It is true that Scott and Garfield is a combination patent for a device which embraces a head, three cutter shafts, cutters mounted on the shafts, and circumferential rows of teeth specifically formed and positioned; and that Fletcher is a combination patent for a device embracing a head, two frustoconical cutters mounted on the head, and concentric rows of teeth specifically arranged in their relation to each other. However, in Scott and Garfield the arrangement of the rows of teeth on each cutter in relation to the rows of teeth on the adjacent cutters, the size of the teeth, and the interfitting of the rows of teeth on each cutter with the rows of teeth on the adjacent cutters constitute, in the main, the novelty in the invention and produce the improved results. Likewise, in Fletcher, the uniform size, number in each row and specific arrangement of the teeth, in the main, constitute the novelty in the invention and produce the improved results. In these respects, we think the instant case is analogous to the case of Davis Electrical Works v. Edison Electric Light Co., 1 Cir., 60 F. 276, 278, 282, where a combination patent for an electric lamp was involved. The claim in suit read: "The combination of carbon filaments with a receiver made entirely of glass, and conductors passing through the glass, and from which receiver the air is exhausted, for the purposes set forth."
The court held that the replacement of an attentuated carbon filament, one element in the combination, was reconstruction and not permissible repair, because all of the elements other than the filament were old, and the filament and its use in the relation described was the new element in the combination and produced the improved results.
The instant case is also analogous to Morrin v. Robert White Engineering Works, 2 Cir., 143 F. 519, where a combination patent for a steam generator was involved. Tiers of generating tubes of specified form and shape constituted the vital element of the combination. The improvement over the prior art and the advantages resulting therefrom were found in the new tube. The court held that the replacement of sets of tubes in the patented device was not permissible repair, but was, in fact, furnishing a new boiler essentially reconstructed in all of its novel features, and constituted infringement.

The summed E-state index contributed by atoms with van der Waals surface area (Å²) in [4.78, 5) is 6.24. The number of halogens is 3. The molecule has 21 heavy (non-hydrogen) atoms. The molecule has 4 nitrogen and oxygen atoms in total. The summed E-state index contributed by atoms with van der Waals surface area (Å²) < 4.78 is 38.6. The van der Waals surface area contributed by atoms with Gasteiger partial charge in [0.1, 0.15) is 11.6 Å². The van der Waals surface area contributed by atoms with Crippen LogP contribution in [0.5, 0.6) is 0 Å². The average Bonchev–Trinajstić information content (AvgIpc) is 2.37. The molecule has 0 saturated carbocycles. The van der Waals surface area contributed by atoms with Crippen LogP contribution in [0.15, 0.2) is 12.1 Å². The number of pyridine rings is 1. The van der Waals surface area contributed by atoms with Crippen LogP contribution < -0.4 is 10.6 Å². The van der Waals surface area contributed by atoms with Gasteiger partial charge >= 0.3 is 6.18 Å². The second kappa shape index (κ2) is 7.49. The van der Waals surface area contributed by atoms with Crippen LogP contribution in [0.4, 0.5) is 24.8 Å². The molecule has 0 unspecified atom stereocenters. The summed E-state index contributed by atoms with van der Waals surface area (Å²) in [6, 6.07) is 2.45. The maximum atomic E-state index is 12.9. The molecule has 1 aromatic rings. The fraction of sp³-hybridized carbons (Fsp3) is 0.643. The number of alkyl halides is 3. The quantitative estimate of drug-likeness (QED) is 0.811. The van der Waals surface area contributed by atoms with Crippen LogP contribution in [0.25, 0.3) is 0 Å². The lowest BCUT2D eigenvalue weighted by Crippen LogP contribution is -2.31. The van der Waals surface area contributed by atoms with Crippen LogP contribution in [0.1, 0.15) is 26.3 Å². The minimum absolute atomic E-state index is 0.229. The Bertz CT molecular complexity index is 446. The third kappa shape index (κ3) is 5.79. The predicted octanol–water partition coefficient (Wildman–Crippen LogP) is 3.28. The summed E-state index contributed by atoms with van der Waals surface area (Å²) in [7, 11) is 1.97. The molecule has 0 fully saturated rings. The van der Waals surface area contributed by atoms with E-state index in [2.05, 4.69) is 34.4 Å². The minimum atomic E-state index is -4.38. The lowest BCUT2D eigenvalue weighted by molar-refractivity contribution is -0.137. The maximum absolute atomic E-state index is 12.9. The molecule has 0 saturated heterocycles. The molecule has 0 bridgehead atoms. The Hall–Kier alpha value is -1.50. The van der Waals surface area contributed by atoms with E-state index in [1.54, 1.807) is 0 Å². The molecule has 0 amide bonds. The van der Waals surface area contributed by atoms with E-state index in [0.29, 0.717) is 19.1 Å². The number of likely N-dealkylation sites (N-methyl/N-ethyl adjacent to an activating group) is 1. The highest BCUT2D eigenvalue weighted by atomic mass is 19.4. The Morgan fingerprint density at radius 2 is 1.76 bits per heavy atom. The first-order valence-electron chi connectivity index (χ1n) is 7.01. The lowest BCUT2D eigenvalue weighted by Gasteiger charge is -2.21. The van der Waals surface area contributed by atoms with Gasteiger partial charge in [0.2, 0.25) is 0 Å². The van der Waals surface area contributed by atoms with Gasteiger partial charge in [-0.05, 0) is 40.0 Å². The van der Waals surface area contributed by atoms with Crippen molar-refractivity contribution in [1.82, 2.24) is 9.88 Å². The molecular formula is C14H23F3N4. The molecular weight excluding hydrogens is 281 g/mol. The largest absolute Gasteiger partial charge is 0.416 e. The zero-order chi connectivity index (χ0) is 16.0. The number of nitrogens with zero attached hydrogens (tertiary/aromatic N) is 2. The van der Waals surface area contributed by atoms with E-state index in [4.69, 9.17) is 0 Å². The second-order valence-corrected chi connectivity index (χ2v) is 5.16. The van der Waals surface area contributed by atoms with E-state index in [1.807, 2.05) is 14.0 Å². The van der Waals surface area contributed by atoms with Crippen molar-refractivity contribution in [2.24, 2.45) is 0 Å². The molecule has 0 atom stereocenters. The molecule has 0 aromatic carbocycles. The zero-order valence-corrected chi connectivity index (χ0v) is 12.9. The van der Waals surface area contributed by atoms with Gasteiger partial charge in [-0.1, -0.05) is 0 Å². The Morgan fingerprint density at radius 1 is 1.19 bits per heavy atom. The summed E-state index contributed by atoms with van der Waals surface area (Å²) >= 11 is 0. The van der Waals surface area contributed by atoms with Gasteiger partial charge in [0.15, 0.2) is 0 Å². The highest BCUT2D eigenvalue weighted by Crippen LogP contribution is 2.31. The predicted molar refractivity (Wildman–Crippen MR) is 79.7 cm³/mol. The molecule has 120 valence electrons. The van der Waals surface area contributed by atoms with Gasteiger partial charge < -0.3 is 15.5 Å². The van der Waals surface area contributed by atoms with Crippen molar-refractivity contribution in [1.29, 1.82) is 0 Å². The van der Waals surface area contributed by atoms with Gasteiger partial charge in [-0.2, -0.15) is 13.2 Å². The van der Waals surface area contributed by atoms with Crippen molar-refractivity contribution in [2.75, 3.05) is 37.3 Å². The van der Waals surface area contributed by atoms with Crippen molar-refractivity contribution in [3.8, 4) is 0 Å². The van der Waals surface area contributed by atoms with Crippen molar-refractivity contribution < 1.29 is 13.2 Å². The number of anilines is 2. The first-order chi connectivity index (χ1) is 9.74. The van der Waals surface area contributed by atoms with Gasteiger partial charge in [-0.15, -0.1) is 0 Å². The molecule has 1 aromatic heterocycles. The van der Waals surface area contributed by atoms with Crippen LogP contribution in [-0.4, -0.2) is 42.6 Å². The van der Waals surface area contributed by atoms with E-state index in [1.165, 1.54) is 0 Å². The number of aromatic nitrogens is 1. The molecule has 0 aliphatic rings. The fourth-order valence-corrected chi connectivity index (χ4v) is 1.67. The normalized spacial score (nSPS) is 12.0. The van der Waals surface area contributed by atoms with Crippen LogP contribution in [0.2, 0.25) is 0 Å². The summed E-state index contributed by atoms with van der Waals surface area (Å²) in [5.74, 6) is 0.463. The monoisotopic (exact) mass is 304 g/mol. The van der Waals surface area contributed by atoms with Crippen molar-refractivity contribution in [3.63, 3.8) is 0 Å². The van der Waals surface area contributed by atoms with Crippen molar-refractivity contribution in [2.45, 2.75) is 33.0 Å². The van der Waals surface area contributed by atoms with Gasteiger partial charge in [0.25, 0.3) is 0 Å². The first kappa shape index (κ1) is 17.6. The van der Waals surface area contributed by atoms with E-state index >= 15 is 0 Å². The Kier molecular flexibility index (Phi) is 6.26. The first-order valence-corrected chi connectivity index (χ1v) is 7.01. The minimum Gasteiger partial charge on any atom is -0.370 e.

Williams, by his process of retipping, undertakes to restore the worn-out teeth as nearly as possible to their original form, size, and position. He thus reconstructs and replaces that element of each patent wherein lies the novel features of the combination. We hold that so doing is not permissible repair, but reconstruction, constituting infringement. This conclusion finds support in Hughes Tool Co. v. Owen, 5 Cir., 123 F.2d 950, in Southwestern Tool Co. v. Hughes Tool Co., 10 Cir., 98 F.2d 42, 45, American Cotton Tie Co. v. Simmons, 106 U.S. 89, 1 S.Ct. 52, 27 L.Ed. 79, and Hughes Tool Co. v. United Machine Company, D.C.N.D.Tex., 35 F.Supp. 879.
We may concede, without so deciding, that retipping or replacement on a cutter of a defective or inefficient tooth, or a tooth destroyed by accident, would constitute permissible repair, rather than reconstruction. But that is not this case. Here, Williams takes the bits, the life of the original teeth of which has ended through use and wear, and restores all of such teeth to their original size, shape, and position.
The patent law confers on the patentee a limited monopoly. It operates to create and grant to the patentee an exclusive right to make, use and vend the particular device described and claimed in the patent. The extent of the right is limited by the definition of the invention and its boundaries are marked by the specifications and claims of the patent.5
In licensing the use of his patented device, the patentee may impose restrictions on the use thereof by the licensee, either as to time or space, or any other restriction upon the exercise of the granted privilege, save only, that he may not attach a condition to his license that will enlarge the monopoly granted him by his patent, and thus acquire a monopoly which the statutes and the patent did not give him.6
Had the lease agreements, instead of providing for their termination when the useful life of the original cutter teeth and/or bearing ended, provided they should terminate on specific dates, the use or repair of a bit leased under such an agreement after the expiration date stated therein would have constituted infringement.
The lease agreements provided that the right of the lessee to use the bits should terminate upon the occurrence of a future event, namely, the end of the useful life of the original teeth, an event which would occur in normal course as the result of the use of the bits. That provision imposed nothing more than a restriction as to time. When such event occurred the right of the lessee to use the bit ceased and with it his right to repair the bit, and the repair of the bit thereafter constituted an infringement.